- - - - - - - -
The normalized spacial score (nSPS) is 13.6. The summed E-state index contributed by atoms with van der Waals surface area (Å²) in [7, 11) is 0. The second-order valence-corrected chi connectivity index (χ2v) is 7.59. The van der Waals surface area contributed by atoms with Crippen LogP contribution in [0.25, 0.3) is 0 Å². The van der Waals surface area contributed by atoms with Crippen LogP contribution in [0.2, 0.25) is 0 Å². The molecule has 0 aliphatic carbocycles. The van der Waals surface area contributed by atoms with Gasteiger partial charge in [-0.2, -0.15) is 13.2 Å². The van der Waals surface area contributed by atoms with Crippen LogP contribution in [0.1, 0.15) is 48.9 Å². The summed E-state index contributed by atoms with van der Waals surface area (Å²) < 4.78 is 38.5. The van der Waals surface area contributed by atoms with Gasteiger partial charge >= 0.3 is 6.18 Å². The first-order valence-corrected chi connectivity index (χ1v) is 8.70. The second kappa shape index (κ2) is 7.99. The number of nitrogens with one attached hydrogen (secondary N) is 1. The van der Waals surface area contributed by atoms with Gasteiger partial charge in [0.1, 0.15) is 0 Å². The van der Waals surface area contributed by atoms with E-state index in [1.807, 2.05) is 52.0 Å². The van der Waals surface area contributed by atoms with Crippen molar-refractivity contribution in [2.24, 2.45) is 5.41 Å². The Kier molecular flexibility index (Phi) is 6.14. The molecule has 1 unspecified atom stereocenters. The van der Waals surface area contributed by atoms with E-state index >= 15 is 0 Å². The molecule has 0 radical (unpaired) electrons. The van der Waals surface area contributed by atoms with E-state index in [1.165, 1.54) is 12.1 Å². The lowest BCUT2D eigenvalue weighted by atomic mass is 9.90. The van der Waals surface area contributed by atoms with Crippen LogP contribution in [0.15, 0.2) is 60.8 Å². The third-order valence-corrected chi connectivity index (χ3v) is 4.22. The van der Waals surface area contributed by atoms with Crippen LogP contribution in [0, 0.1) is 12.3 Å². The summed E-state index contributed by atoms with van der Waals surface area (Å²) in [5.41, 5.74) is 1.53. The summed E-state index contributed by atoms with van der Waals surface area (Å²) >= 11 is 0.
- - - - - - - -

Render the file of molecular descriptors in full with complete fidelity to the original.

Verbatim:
The normalized spacial score (nSPS) is 13.6. The summed E-state index contributed by atoms with van der Waals surface area (Å²) in [7, 11) is 0. The second-order valence-corrected chi connectivity index (χ2v) is 7.59. The van der Waals surface area contributed by atoms with Crippen LogP contribution in [0.25, 0.3) is 0 Å². The van der Waals surface area contributed by atoms with Crippen LogP contribution in [0.2, 0.25) is 0 Å². The molecule has 0 aliphatic carbocycles. The van der Waals surface area contributed by atoms with Gasteiger partial charge in [-0.2, -0.15) is 13.2 Å². The van der Waals surface area contributed by atoms with Crippen LogP contribution in [0.1, 0.15) is 48.9 Å². The summed E-state index contributed by atoms with van der Waals surface area (Å²) < 4.78 is 38.5. The van der Waals surface area contributed by atoms with Gasteiger partial charge >= 0.3 is 6.18 Å². The first-order valence-corrected chi connectivity index (χ1v) is 8.70. The second kappa shape index (κ2) is 7.99. The number of nitrogens with one attached hydrogen (secondary N) is 1. The van der Waals surface area contributed by atoms with Gasteiger partial charge in [0.1, 0.15) is 0 Å². The van der Waals surface area contributed by atoms with E-state index in [1.807, 2.05) is 52.0 Å². The van der Waals surface area contributed by atoms with Crippen molar-refractivity contribution in [2.24, 2.45) is 5.41 Å². The Kier molecular flexibility index (Phi) is 6.14. The molecule has 1 unspecified atom stereocenters. The van der Waals surface area contributed by atoms with E-state index >= 15 is 0 Å². The molecule has 0 radical (unpaired) electrons. The van der Waals surface area contributed by atoms with E-state index in [1.165, 1.54) is 12.1 Å². The lowest BCUT2D eigenvalue weighted by atomic mass is 9.90. The van der Waals surface area contributed by atoms with Crippen LogP contribution in [0.15, 0.2) is 60.8 Å². The third-order valence-corrected chi connectivity index (χ3v) is 4.22. The van der Waals surface area contributed by atoms with Crippen LogP contribution in [0, 0.1) is 12.3 Å². The summed E-state index contributed by atoms with van der Waals surface area (Å²) in [5.41, 5.74) is 1.53. The summed E-state index contributed by atoms with van der Waals surface area (Å²) >= 11 is 0.